pinMode(12, OUTPUT); //    '       A0    '   30 // character display 1-8, 3 bit coding
  pinMode(11, OUTPUT); //    '       A1    '   29 //     '        '     '    '      '
  pinMode(10, OUTPUT); //    '       A2    '   28 //     '        '     '    '      '

  digitalWrite( 8, LOW  ) ;  //  CS
  digitalWrite( 9, HIGH ) ;  //  /WR  (not WR)

void loop() {

   // if( counter > 15 ) return ;
   if (DEBUG ) {
    Serial.print("\nCounter=") ;
    Serial.println( counter ) ;
   writeDisplay( 0 , counter % 16 ) ;             // least significant hex digit
   writeDisplay( 1 , ( counter/16  ) % 16 ) ;
   writeDisplay( 2 , ( counter/256 ) % 16 ) ;
   writeDisplay( 3 , ( counter/4096 ) % 16 ) ;    // most   significant hex digit
   counter ++ ;

Reading and understanding timing waveforms is a rather confusing exercise for me. I have no formal education in electronics so I make the connections and just wing it from there.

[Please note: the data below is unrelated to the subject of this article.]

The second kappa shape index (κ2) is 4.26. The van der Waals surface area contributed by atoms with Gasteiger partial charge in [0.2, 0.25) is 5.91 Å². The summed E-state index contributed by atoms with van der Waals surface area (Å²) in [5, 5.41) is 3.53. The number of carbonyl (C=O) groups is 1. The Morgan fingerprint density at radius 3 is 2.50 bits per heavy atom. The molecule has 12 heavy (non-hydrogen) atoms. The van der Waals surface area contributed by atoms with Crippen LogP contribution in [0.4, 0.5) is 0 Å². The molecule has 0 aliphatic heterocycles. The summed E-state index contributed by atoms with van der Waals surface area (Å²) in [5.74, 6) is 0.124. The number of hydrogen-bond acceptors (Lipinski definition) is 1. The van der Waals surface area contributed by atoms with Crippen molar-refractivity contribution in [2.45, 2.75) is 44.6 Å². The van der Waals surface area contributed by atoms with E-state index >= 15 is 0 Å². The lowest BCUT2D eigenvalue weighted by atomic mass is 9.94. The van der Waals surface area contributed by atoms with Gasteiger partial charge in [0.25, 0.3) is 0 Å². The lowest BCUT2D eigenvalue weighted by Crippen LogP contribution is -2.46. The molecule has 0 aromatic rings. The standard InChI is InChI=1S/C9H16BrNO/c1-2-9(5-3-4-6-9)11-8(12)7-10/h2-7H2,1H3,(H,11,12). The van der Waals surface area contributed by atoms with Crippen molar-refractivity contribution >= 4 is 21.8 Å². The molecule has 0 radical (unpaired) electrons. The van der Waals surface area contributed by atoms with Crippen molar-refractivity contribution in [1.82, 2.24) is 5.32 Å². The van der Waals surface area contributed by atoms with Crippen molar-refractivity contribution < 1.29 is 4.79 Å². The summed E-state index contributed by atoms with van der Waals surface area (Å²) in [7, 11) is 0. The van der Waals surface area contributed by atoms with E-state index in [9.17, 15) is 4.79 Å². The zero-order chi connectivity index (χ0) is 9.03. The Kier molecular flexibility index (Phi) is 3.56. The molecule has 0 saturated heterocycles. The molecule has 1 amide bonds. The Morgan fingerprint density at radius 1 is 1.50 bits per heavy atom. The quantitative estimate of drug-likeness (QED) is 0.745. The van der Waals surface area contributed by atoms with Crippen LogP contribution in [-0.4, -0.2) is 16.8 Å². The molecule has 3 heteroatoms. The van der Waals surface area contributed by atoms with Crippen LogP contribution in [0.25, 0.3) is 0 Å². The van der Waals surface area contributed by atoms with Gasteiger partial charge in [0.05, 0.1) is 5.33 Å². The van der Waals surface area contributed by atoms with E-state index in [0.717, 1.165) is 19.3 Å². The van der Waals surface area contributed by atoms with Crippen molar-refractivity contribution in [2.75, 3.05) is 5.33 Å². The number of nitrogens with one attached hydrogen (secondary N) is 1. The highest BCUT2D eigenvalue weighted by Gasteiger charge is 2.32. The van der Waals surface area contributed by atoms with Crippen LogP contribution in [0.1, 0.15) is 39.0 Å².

Pins 16 (CS) and (17 (WR) have been rather problematic because of stability. The way I have have these hooked up to the nano and using analogWrite with on duty time of 254 works almost perfectly. The only caveat that appears every now and then, is that two of the same numbers or letters appear at the same time in the alternations. Working independently, I get a stable and reliable 0-F. If I change to a lower on duty time the display becomes unstable or stops working altogether.
I think that maybe playing with a higher frequency on those two pins and adding some capacitance might help with consistancy. I will have to work on that.

Thank You

Wow! Your a genius. You took no time at all to solve a problem that's been plaguing me for years.
Everything is working perfect. And a debugger to boot. I had to comment that part out to get the display to stop blinking whenever the digits would change. At first I thought there was something wrong but that took care of that.